The rover NASA plans to send to Mars in 2020 is taking shape, and today its near-final design was revealed, along with details on several of its cool new instruments. (Check out an absolutely huge version of the image above here.)
In an effort to save costs and, really, because it makes a lot of sense, the Mars 2020 rover is going to share a lot of hardware with Curiosity. Why design a brand new platform when the old one is doing a fabulous job?
“Since Mars 2020 is leveraging the design and some spare hardware from Curiosity, a significant amount of the mission’s heritage components have already been built during Phases A and B,” said George Tahu, Mars 2020 program executive, in a NASA press release. “The project is proceeding with final design and construction of the new systems.”
Normally phase A and B would be largely concept and research work, but instead of reinventing the space wheel, Mars 2020 just re-outfits it. The mission is very focused on the search for life, and it’s being equipped with tools specific to that job — and it’s also being made with an eye to future missions rather than trying to get everything done on its own.
The landing zone will be chosen for its perceived suitability for life — ancient rivers, mild temperatures, that sort of thing — and Mars 2020 will be doing more than scraping the surface for clues. It has a new coring drill and a rack of sample tubes into which it will deposit the core samples for future collection and analysis.
Careful examination of Martian resources will help determine the feasibility of things like harvesting oxygen and other elements from the environment on manned missions, and ground-penetrating radar will watch for interesting formations beneath the surface. And the usual set of crazy cameras and other sensors will record all manner of interesting readings for planetologists to decipher back home.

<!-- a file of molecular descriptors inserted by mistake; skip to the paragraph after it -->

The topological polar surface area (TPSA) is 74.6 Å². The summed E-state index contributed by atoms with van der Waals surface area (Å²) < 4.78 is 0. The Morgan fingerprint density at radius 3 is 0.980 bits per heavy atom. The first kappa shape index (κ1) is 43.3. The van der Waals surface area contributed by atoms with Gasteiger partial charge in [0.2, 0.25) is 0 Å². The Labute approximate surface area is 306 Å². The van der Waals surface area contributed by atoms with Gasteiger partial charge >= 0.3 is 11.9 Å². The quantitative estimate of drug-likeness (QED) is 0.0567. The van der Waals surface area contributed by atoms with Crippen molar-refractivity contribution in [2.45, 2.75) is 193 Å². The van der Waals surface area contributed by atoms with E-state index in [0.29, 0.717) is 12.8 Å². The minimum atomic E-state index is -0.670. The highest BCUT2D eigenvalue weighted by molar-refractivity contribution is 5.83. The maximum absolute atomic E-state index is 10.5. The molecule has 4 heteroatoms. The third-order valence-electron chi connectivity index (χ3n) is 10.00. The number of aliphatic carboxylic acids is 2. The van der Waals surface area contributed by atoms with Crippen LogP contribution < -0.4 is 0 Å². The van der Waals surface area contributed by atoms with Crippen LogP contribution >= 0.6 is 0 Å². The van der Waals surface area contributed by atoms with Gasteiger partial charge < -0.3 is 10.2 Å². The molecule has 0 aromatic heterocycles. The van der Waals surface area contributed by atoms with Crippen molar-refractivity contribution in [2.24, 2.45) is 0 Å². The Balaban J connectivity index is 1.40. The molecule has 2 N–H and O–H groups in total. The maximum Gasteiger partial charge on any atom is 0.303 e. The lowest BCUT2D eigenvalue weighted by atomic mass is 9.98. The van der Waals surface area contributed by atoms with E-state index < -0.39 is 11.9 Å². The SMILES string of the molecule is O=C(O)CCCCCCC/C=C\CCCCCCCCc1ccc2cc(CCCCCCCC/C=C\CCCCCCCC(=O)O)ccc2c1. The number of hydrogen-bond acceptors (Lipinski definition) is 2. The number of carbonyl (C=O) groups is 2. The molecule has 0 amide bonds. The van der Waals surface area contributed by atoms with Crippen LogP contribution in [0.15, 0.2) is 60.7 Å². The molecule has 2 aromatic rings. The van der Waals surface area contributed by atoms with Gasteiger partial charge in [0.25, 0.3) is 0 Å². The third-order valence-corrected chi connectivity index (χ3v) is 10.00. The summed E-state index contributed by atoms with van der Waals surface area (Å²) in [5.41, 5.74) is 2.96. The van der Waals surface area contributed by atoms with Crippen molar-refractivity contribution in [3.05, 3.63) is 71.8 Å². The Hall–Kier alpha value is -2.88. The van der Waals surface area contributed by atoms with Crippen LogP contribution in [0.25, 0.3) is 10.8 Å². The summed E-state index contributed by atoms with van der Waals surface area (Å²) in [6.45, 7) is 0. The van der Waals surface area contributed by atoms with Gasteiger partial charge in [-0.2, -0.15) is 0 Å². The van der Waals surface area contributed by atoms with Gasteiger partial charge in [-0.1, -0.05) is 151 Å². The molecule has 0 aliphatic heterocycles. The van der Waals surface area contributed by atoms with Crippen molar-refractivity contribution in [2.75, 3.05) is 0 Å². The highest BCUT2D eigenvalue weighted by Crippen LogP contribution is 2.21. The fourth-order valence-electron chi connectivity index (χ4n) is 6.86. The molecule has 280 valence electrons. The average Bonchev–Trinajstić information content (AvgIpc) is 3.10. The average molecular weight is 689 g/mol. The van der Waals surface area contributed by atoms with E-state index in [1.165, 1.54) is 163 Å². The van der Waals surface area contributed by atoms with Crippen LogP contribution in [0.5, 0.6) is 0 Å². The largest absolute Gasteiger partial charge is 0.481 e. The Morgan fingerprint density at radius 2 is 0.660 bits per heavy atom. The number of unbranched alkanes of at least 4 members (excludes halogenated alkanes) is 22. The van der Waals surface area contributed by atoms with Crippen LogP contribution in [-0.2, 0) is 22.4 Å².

Perhaps the most exciting addition for the average Earthling is the microphone. Not only will it record the sounds of the rover’s descent and landing, but also the ambient noise from the surface.
“This will be a great opportunity for the public to hear the sounds of Mars for the first time,” said Matt Wallace, Mars 2020 deputy project manager. “And it could also provide useful engineering information.”
What will it sound like? Probably very quiet, considering the thin atmosphere, but it should be cool nonetheless.
The landing itself will be improved as well. The same “sky crane” system will be employed, in which the delivery vehicle deploys a parachute and then a powered hover platform that deposits the rover on the surface, but with two upgrades.
A “range trigger” will choose the perfect moment to release the parachute, improving the precision of the landing, and downward-facing cameras will double-check the landing zone for dangerous ground and divert the lander if needed.
If all goes well and there are no delays in engineering, funding, or planning, Mars 2020 should launch in the eponymous year, and arrive at its destination in February of 2021.
FEATURED IMAGE: NASA/JPL-CALTECH